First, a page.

July 29th, 2011 by Lloyd Gofton
Earlier this week Charlotte McEleny wrote a piece for NMA titled: Social CRM needs to be defined.
Charlotte opened her piece by saying: “Social CRM is an exciting phenomenon for brands, but with a lack of definition, it is becoming a meaningless social media buzz phrase.” This sums up the issue well. Many people are now talking about Social CRM, but the reality is they are probably only offering one element within Social CRM’s remit, or beginning to appreciate the range of elements that must come together, and as a result, it is becoming a bit of a buzz phrase.
The issue of a lack of available case studies that Charlotte mentions is also possibly linked to this problem, as I doubt many of what we would now call Social CRM campaigns started out with that title. Instead, it’s likely that there were separate functions of monitoring, engagement and data management. Although we are now seeing these functions pulled together under the Social CRM umbrella, planned and purpose-built Social CRM campaigns are still few and far between and have little in the way of a track record to report back on.
So, I thought I would have a go at defining Social CRM, and also pull in definitions from other more recognized individuals in the sector.
Put simply, we believe Social CRM is about delivering improved customer service by managing customer relationships and data, and its main focus should be fully on â€˜Humanising the conversation’.
Wikipedia defines Social CRM as follows (quoting Paul Greenberg):“A philosophy & a business strategy, supported by a technology platform, business rules, workflow, processes & social characteristics, designed to engage the customer in a collaborative conversation in order to provide mutually beneficial value in a trusted & transparent business environment. It’s the company’s response to the customer’s ownership of the conversation.”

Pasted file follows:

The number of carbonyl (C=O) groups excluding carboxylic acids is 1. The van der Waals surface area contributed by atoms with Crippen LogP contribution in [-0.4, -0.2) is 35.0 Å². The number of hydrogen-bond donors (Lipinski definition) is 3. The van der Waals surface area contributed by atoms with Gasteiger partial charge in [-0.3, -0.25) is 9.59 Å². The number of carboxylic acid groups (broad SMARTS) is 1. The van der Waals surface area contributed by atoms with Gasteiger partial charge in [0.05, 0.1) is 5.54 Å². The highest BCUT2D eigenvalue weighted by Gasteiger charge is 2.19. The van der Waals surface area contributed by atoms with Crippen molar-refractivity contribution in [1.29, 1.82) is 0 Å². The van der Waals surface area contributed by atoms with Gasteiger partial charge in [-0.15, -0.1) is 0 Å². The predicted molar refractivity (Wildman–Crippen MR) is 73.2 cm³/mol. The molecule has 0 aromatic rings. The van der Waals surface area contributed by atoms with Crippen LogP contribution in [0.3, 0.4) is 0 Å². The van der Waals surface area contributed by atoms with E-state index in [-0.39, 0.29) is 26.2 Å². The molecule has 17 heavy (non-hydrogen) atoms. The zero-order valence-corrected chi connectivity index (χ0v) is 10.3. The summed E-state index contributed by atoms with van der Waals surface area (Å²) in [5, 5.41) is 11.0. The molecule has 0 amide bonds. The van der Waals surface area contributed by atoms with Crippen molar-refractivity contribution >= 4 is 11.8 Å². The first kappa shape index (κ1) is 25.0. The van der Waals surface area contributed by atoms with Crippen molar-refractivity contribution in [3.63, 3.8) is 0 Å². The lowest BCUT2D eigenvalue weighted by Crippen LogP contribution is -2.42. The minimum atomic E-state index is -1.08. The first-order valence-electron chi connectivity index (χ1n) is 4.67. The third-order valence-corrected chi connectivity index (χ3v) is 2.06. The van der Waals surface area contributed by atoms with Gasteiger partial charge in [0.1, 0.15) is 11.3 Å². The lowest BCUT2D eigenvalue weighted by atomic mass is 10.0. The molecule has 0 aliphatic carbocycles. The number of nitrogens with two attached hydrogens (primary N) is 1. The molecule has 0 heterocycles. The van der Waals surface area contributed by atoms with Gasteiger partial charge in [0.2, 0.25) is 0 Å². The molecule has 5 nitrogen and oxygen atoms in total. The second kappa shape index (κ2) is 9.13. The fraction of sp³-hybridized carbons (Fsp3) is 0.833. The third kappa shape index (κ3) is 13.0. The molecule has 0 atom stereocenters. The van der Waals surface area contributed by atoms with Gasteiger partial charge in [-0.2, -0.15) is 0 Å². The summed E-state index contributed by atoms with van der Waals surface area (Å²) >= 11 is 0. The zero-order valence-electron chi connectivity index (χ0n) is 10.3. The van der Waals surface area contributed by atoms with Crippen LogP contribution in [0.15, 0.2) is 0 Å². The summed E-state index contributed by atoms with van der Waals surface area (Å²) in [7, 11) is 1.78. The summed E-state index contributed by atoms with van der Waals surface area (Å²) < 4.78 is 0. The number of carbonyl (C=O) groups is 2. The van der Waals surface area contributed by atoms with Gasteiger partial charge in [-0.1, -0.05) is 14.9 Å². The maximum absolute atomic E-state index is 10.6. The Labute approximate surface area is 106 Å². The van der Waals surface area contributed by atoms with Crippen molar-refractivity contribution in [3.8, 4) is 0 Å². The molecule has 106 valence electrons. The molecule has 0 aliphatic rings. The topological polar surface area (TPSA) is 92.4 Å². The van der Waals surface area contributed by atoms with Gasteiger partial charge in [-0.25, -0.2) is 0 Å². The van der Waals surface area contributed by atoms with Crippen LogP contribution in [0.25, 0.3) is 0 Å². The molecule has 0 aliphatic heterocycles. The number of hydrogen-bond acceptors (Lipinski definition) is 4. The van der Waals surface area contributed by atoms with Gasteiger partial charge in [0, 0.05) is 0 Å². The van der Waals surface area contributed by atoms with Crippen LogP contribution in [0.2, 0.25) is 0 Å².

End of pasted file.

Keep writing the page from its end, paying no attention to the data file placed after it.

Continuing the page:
One of the hottest discussion points at the event was that ‘Social CRM must go beyond Social Media Monitoring‘, although this is an important piece of the puzzle. The key is to understand this â€˜social data’ and exploit it fully, both internally and externally. Having social profiles and listening is not enough; you must be able to react, engage and offer useful insights that your community can benefit from. This, in turn, builds trust and helps customers focus on what is important to them. Therefore, considering this range of variables, Social CRM cannot be automated.
By investing in a Social CRM strategy, brands can expect to improve customer service, consolidate customer-related information and processes, evolve service offerings and open up invaluable conversations with customers.
We must approach Social CRM by offering a combination of social media monitoring, community management and engagement with a learning element that allows the brand to refine its customer services offering as a result of relevant feedback.
However, the truth is that there is no single correct approach to Social CRM, as each organisation has different focuses, challenges and customers. This is why we believe the Social CRM process must be developed as a strategy in partnership with the brand.
For further information, Mitch Lieberman, who also spoke at Social CRM 2011, has written an analysis on IBM’s Institute for Business Value “From social media to Social CRM” paper, which is an excellent guide.